Our Very Own Hustler De Tuti Hustlers Paul Heyman Told You About Them Before Anyone Else. It Should Be No Surprise By Now. Da Man Knows When He’s Looking at “The Next Big Thing!”
There’s a new joke going around the music industry. Perhaps you’ve heard it already. It goes a little something like this:
There are two kinds of people: Those who have yet to see Brittany Howard sing, and the converted.
Brittany Howard is the 24-year-old lead singer for Alabama Shakes, and she seizes attention through gritty, powerful blues-rock vocals. And for those just learning about this powerful new force in music, please keep in mind that our very own Hustler De Tuti Hustler Paul Heyman buzzed you on their Hustle long before anyone else did.
Howard owns the stage. No doubt about it. And it’s the ease with which she commands attention, even when performing at the GRAMMY Awards with Elton John and Mavis Staples, that really screams out what a superstar she’s going to be. Howard grew up in Athens, Alabama, a small community of 22,000 residents near the Tennessee border.
Her band first went bar-to-bar, gig-to-gig in Huntsville, then migrated north by 90 miles to Nashville, where Howard worked as a postal carrier during the day to pay for her music career at night.
“The very first time she opens her mouth, you wonder, ‘Who IS this girl?’ “ said Dave Rossi, the Program Director for Lightning 100, a Nashville radio station that was an early Shakes supporter.
Alabama Shakes’ debut album, “Boys & Girls,” drew critical acclaim upon its release last April and later, three Grammy nominations. But awareness exploded this past month with Howard’s Grammy appearance and the band’s breakout performance on “Saturday Night Live.”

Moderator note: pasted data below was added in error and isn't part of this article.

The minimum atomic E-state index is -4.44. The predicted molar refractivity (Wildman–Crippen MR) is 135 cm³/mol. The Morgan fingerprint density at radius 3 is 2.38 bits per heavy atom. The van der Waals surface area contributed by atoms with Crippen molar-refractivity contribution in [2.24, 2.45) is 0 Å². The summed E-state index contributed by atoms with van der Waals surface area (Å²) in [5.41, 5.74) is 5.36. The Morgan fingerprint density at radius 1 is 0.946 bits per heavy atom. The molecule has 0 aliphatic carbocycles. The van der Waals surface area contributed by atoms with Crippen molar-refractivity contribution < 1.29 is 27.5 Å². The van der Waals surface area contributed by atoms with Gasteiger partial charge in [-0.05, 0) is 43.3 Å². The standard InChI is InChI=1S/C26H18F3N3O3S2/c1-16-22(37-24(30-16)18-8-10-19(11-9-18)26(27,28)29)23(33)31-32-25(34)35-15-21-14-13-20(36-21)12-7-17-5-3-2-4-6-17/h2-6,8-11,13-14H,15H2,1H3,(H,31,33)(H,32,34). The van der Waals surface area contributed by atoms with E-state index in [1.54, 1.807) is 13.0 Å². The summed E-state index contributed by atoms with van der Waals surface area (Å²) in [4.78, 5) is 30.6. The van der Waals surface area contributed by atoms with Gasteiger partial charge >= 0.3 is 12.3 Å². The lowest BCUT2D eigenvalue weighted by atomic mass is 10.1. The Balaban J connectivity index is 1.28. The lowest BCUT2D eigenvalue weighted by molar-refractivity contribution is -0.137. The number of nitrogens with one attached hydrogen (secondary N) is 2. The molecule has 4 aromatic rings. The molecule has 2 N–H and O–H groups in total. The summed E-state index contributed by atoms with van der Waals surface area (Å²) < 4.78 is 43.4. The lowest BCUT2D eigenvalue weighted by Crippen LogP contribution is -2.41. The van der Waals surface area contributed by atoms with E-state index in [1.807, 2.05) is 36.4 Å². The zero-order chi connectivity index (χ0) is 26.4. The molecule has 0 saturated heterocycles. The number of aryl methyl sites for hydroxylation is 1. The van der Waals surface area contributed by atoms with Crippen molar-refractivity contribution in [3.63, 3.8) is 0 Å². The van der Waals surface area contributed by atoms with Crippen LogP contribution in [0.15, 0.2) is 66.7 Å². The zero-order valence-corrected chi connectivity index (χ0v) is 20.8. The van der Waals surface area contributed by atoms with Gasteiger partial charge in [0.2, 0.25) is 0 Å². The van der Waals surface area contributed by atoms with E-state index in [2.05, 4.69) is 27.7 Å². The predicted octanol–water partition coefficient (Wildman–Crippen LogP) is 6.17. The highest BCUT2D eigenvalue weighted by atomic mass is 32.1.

That powerful one-two punch sent “Boys & Girls,” which had peaked at number 8 on the Billboard albums chart, upward again, moving 23 spots to number 20.
Howard seems hesitant to tie the Shakes to a particular genre, and with good reason. “Boys & Girls,” sounds retro with a 2012 polish, as one reviewer eloquently said the music covers a spectrum of popular music from Allman Brothers Southern dirt to Burt Bacharach California breeze without specifically resembling anyone.
The Shakes’ influences “don’t stop,” Howard said. Vocally, “I like anyone who does what they want,” Howard said, citing David Bowie, the late AC/DC singer Bon Scott and inventive indie musician Ariel Pink as examples. “Doing what they want naturally – that is who I respect.”
Howard often gets compared to Janis Joplin. She’s a big fan, but sees the comparison as too facile.
“I think people hear my voice and it is not a clean, pretty voice,” Howard said. ” ‘Here is a woman who sings with power and is kind of raspy.’ And they compare me to Janis Joplin. I don’t think it’s a fair comparison.”
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ALABAMA SHAKES ROCK THE NATION ON “SATURDAY NIGHT LIVE”
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